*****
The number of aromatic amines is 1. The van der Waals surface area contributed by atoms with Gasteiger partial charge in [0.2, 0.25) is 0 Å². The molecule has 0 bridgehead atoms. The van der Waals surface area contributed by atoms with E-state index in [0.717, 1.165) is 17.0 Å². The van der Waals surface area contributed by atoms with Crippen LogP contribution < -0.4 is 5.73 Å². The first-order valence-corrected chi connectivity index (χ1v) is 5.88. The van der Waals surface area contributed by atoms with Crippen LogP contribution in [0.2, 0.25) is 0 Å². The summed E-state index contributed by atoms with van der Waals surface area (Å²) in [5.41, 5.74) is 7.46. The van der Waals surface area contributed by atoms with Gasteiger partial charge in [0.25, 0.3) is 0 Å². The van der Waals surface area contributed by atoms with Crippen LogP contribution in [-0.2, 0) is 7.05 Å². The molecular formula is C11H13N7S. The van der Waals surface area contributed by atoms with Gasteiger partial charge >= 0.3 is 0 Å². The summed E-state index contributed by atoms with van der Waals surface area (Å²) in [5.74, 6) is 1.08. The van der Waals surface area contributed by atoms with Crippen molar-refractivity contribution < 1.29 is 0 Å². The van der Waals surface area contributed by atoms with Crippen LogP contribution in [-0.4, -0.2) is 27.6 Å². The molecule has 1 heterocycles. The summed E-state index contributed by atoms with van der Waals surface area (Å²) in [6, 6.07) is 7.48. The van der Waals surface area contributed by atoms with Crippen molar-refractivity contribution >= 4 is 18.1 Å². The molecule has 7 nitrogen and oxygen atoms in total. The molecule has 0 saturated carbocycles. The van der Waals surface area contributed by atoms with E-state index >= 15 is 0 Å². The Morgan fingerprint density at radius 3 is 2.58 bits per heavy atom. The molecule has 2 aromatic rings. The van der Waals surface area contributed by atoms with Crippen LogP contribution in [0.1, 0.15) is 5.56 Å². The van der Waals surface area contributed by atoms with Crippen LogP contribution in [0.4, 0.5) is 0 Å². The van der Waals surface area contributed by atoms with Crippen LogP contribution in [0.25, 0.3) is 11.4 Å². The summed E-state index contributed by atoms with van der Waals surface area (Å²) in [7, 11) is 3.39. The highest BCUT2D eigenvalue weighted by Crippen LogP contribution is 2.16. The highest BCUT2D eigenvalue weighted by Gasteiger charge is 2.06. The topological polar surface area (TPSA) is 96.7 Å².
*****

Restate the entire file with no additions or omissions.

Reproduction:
The number of aromatic amines is 1. The van der Waals surface area contributed by atoms with Gasteiger partial charge in [0.2, 0.25) is 0 Å². The molecule has 0 bridgehead atoms. The van der Waals surface area contributed by atoms with E-state index in [0.717, 1.165) is 17.0 Å². The van der Waals surface area contributed by atoms with Crippen LogP contribution < -0.4 is 5.73 Å². The first-order valence-corrected chi connectivity index (χ1v) is 5.88. The van der Waals surface area contributed by atoms with Crippen LogP contribution in [0.2, 0.25) is 0 Å². The summed E-state index contributed by atoms with van der Waals surface area (Å²) in [5.41, 5.74) is 7.46. The van der Waals surface area contributed by atoms with Gasteiger partial charge in [0.25, 0.3) is 0 Å². The van der Waals surface area contributed by atoms with Crippen LogP contribution in [-0.2, 0) is 7.05 Å². The molecular formula is C11H13N7S. The van der Waals surface area contributed by atoms with Gasteiger partial charge >= 0.3 is 0 Å². The summed E-state index contributed by atoms with van der Waals surface area (Å²) in [5.74, 6) is 1.08. The van der Waals surface area contributed by atoms with Crippen molar-refractivity contribution < 1.29 is 0 Å². The van der Waals surface area contributed by atoms with Crippen LogP contribution in [-0.4, -0.2) is 27.6 Å². The molecule has 1 heterocycles. The summed E-state index contributed by atoms with van der Waals surface area (Å²) in [6, 6.07) is 7.48. The van der Waals surface area contributed by atoms with Crippen molar-refractivity contribution >= 4 is 18.1 Å². The molecule has 7 nitrogen and oxygen atoms in total. The molecule has 0 saturated carbocycles. The van der Waals surface area contributed by atoms with E-state index >= 15 is 0 Å². The Morgan fingerprint density at radius 3 is 2.58 bits per heavy atom. The molecule has 2 aromatic rings. The van der Waals surface area contributed by atoms with Crippen LogP contribution in [0.1, 0.15) is 5.56 Å². The van der Waals surface area contributed by atoms with Crippen LogP contribution in [0.4, 0.5) is 0 Å². The van der Waals surface area contributed by atoms with Crippen LogP contribution in [0.25, 0.3) is 11.4 Å². The summed E-state index contributed by atoms with van der Waals surface area (Å²) in [7, 11) is 3.39. The highest BCUT2D eigenvalue weighted by Crippen LogP contribution is 2.16. The highest BCUT2D eigenvalue weighted by Gasteiger charge is 2.06. The topological polar surface area (TPSA) is 96.7 Å².